New Georgia Bill Wants to Restrict City Housing Authority Powers

 

A new bill in the Georgia General Assembly would, if enacted into law, limit the ability of city housing authorities to operate outside municipal boundaries without authorization.

Georgia State Sen. Lindsey Tippins (R-Marietta) is the bill’s primary sponsor, according to the legislature’s website.

“Any city housing authority operating housing projects that are outside such city and within 10 miles of the boundaries of such city on July 1, 2021, shall be entitled to continue to operate such extraterritorial housing projects,” according to the language of the bill.

The bill goes on to say that “provided, however, that no new housing projects outside such city shall be authorized without the governing body of the county or municipality where such housing project will be located consenting to the expansion of the housing authority’s area of operation into such county or other municipality.”

Tippins did not return The Georgia Star News’ requests for comment Tuesday and Wednesday about this bill and why he believes the state needs this proposed law.

The website for the U.S. Housing and Urban Development lists the locations of several of Georgia’s city housing authorities, including those in Abbeville, Bainbridge, Cairo, Dahlonega, Eatonton, and Fairburn, among many other places.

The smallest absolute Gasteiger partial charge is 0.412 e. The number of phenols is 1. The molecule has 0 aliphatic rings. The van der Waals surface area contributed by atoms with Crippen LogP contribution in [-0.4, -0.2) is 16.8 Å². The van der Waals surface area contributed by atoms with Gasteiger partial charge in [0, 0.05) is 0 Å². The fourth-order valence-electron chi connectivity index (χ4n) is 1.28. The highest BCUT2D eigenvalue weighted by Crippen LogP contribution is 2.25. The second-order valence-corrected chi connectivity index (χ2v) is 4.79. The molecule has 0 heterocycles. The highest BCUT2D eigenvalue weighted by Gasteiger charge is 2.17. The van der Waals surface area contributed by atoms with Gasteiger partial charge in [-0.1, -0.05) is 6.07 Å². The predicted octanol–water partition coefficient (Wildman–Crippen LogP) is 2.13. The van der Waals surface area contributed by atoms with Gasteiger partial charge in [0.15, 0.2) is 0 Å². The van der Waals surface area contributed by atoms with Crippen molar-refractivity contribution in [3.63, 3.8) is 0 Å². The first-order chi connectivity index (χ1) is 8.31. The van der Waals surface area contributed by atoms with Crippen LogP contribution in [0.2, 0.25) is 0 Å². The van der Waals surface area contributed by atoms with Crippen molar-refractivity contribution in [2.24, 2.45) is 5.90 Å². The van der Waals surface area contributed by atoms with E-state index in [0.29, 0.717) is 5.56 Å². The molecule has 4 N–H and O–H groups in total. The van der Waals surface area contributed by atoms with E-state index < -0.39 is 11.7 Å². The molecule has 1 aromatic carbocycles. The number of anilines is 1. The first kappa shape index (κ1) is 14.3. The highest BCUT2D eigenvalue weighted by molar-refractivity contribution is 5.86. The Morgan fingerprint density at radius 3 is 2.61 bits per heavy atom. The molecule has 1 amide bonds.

Other bill sponsors include the following:

• State Sen. Steve Gooch (R-Dahlonega)

• State Sen. Bill Cowsert (R-Athens)

• State Sen. Butch Miller (R-Gainesville)

• State Sen. Carden Summers (R-Cordele)

• State Sen. Lee Anderson (R-Grovetown)

• State Sen. Marty Harbin (R-Tyrone)

• State Sen. Chuck Hufstetler (R-Rome)

• State Sen. Bruce Thompson (R-White)

• State Sen. Kay Kirkpatrick (R-Marietta)

• State Sen. Billy Hickman (R-Statesboro)

• State Sen. Dean Burke (R-Bainbridge)

• State Sen. Max Burns (R-Sylvania)

According to the Athens Housing Authority’s website, housing authorities have a strong relationship with local, state, and federal governments but they are independent agencies.

“Charted under state law, a housing authority is an autonomous, not-for-profit public corporation. This organizational structure allows housing authorities to work in conjunction with local governments and agencies to develop long-term housing strategies for communities,” according to the Athens Housing Authority’s website.

“Though independently run, housing authorities are required to follow federal regulations.  In addition, housing authorities receive a subsidy from the U.S. Department of Housing and Urban Development (HUD). Housing authorities do not receive any funds from state or local governments.  Each year, the Athens Housing Authority provides a Payment in Lieu of Taxes (PILOT) of approximately $95,000 to Athens-Clarke County.  A local Board of Commissioners, appointed by the city’s mayor, governs housing authorities.”

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Chris Butler is an investigative journalist at The Tennessee Star. Follow Chris on Facebook. Email tips to chrisbutlerjournalist@gmail.com.
Background Photo “Georgia Capitol” by DXR. CC BY-SA 4.0.

 

 

 

 

 

 

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